(October 20, 2008) -- A new route-clearing armored vehicle is going through testing at White Sands Missile Range to ensure its compatibility with other Army systems.
The A2 version of the Buffalo mine resistant ambush protected vehicle is currently undergoing testing and evaluation by the Survivability Vulnerability Assessment Directorate at WSMR. The vehicle is being evaluated for its ability to survive various electromagnetic environmental effects and threats.
"We want to see if there are any effects from (certain) weapons, near lightning strikes or anything that might interfere with the (Buffalo's) mission," said David Swanson, a test officer with the Survivability Vulnerability Assessment Directorate.
Even though the vehicle is intended to be used in current operations, the Survivability Vulnerability Assessment Directorate has to evaluate its application and use in a much bigger perspective, going beyond the current war on terror and into other possible scenarios.
"Should there ever be some kind of nuclear event we need to know if (soldiers using this vehicle) will be able to carry on mission functions," Swanson said.
The Buffalo is a heavily armored truck specifically designed to protect its occupants in the event of an attack by a mine or improvised explosive device, or IED. According to the manufacturer, the Buffalo's armored V-shaped hull is able to direct an explosion on the ground away from the vehicle, helping to minimize damage.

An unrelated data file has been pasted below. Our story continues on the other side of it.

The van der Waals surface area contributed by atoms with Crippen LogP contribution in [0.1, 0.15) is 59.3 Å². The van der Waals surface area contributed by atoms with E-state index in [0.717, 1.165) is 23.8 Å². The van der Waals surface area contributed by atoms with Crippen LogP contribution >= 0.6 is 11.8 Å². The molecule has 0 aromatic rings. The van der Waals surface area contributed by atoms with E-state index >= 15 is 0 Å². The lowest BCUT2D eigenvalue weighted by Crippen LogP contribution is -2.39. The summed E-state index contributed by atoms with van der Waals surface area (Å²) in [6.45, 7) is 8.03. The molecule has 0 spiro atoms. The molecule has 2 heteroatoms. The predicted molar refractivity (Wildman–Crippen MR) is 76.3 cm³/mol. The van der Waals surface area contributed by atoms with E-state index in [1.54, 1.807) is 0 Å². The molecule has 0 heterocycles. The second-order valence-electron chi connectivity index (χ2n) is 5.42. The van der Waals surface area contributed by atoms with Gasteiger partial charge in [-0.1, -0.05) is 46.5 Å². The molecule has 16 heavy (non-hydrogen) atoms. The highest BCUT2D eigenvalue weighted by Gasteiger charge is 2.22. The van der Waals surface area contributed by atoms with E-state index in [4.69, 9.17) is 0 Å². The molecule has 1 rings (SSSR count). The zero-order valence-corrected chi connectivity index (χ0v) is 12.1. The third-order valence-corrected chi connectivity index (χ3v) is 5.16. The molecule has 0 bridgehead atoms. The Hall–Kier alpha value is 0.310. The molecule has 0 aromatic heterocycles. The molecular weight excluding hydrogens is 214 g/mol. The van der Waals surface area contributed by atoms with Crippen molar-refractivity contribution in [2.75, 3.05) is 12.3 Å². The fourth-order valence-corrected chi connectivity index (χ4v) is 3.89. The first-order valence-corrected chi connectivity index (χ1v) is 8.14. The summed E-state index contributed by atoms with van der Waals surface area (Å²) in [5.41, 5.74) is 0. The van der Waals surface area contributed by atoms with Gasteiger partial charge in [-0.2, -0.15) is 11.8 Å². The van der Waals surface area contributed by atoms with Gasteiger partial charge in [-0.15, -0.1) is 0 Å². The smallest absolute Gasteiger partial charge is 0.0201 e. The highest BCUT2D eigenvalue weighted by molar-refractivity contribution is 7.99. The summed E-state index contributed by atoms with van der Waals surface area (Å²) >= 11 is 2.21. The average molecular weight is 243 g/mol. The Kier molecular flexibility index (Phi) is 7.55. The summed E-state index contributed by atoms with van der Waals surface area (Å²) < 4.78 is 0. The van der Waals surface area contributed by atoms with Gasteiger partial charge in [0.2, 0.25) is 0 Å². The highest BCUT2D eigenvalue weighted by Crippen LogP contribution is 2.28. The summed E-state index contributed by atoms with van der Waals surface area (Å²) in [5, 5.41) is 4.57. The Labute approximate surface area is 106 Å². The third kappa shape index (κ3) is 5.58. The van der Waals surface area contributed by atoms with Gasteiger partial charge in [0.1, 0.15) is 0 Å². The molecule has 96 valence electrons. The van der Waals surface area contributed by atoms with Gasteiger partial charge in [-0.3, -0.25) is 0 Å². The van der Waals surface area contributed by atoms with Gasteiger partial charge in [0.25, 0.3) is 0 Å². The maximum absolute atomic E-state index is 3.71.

"It's a sturdy vehicle, even though it's only in the prototype phase," Swanson said.
While the A1 version of the Buffalo is already being fielded in theater, this model has advanced features that give it further flexibility and capability. In addition to its ability to mount advanced counter IED systems and its conventional protective systems enhancement, the Buffalo is equipped with a large robotic arm, making it an ideal vehicle for use by combat engineers and EOD personnel.
At over 30 feet long, the arm is equipped with a high resolution camera and other tools that allow a soldier to examine potentially dangerous items and locate hidden IEDs. The arm is also equipped with a new claw, allowing soldiers to locate, search, manipulate and disable buried devices and devices in locations that the previous version of the claw had difficulty accessing. The arm system, with its improved ability to manipulate and disable devices outside the vehicle, provides an obvious advantage in the protection of combat engineers and EOD personnel who will be using this vehicle.
"It's a huge advantage. They can clear the IED or mine without actually going outside the vehicle," Swanson said.
The interior of the vehicle is roomy, comfortably seating a driver and five soldiers. Equipped with numerous safety systems, including a fire suppression system similar to those found in armored vehicles, the Buffalo has an almost flawless crew survivability rate and is very easy to use.
"It's real simple to operate you can just hit two switches to start it up," Swanson said.
Swanson, a former soldier and Guardsman, uses his experiences in the Army to help evaluate systems like the Mine Resistant Armored Personnel, or MRAP, vehicles.
"A lot of the testing that we do, we have to think, 'What would a soldier do?' 'How would a soldier work with this?' and 'What would a soldier try and do with this?'" Swanson said.
The Survivability Vulnerability Assessment Directorate is expected to perform similar tests on other MRAP vehicles in the coming years.